A team of scientists at the Massachusetts Institute of Technology have found an ingenious way to manufacture robots by 3D printing the components, and then heating them so they can automatically fold into three-dimensional configurations.
It all begins with a flat sheet of plastic sandwiched between layers of either paper or a plastic film called Mylar. Creases are then printed into the sheet based on the 3D shape the researchers want to create.
The sheet is then placed in a preheated oven, causing the middle layer of plastic to contract and assemble the robot.
The team’s leader, Daniela Rus, explains in a press release: “We have this big dream of the hardware compiler, where you can specify, ‘I want a robot that will play with my cat,’ or ‘I want a robot that will clean the floor,’ and from this high-level specification, you actually generate a working device”.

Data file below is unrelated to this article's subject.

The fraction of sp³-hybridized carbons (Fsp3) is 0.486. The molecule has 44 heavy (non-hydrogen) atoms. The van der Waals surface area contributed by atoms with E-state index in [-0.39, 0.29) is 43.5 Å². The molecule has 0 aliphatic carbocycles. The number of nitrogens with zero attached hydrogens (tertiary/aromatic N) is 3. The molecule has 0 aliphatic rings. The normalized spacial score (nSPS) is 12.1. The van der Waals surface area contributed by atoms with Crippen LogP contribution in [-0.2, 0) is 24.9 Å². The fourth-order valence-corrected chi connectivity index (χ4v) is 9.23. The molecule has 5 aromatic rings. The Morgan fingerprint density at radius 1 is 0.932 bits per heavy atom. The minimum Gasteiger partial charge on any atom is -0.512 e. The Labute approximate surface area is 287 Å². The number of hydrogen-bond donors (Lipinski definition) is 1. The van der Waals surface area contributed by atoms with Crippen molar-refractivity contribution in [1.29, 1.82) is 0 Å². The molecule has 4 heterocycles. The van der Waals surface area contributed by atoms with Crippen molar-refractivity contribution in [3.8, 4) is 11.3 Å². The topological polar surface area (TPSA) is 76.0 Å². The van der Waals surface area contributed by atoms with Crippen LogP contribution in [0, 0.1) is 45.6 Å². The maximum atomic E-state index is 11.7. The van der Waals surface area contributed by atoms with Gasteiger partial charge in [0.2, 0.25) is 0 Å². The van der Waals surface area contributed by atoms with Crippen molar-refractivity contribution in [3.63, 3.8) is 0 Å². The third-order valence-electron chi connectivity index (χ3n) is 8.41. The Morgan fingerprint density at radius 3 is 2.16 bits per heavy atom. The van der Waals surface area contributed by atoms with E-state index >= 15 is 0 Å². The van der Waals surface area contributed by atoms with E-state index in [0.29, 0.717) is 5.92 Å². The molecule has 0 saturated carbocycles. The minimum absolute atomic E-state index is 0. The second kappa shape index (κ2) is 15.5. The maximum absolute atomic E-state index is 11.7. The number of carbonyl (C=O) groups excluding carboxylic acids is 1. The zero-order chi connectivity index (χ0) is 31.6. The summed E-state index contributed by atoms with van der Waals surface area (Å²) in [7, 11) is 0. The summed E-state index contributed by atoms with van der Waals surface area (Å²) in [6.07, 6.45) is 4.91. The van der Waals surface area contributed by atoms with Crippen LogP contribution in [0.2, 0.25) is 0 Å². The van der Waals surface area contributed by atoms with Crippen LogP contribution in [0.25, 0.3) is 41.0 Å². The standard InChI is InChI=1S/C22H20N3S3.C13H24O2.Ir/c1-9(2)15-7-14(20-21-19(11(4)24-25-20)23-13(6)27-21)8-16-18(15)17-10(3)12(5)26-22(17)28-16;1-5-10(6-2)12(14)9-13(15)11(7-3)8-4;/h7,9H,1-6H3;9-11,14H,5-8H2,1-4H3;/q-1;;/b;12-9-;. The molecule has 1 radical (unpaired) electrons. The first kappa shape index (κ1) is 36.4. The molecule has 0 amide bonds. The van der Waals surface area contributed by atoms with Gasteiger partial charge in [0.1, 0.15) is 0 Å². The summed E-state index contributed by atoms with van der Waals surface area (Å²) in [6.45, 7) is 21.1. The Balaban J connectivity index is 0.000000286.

The real challenge is generating precise angles that will fold as expected. Rus explains: “You want to design those edges in such a way that the result of composing all these motions, which actually interfere with each other, leads to the correct geometric structure.”
Over at New Scientist, Rus tells Aviva Rutkin: “What we would like is to provide design tools that allow people who are not experts to create their own machines. My own dream is to make it easy and inexpensive to create robots."
Which type of robot would you print at home?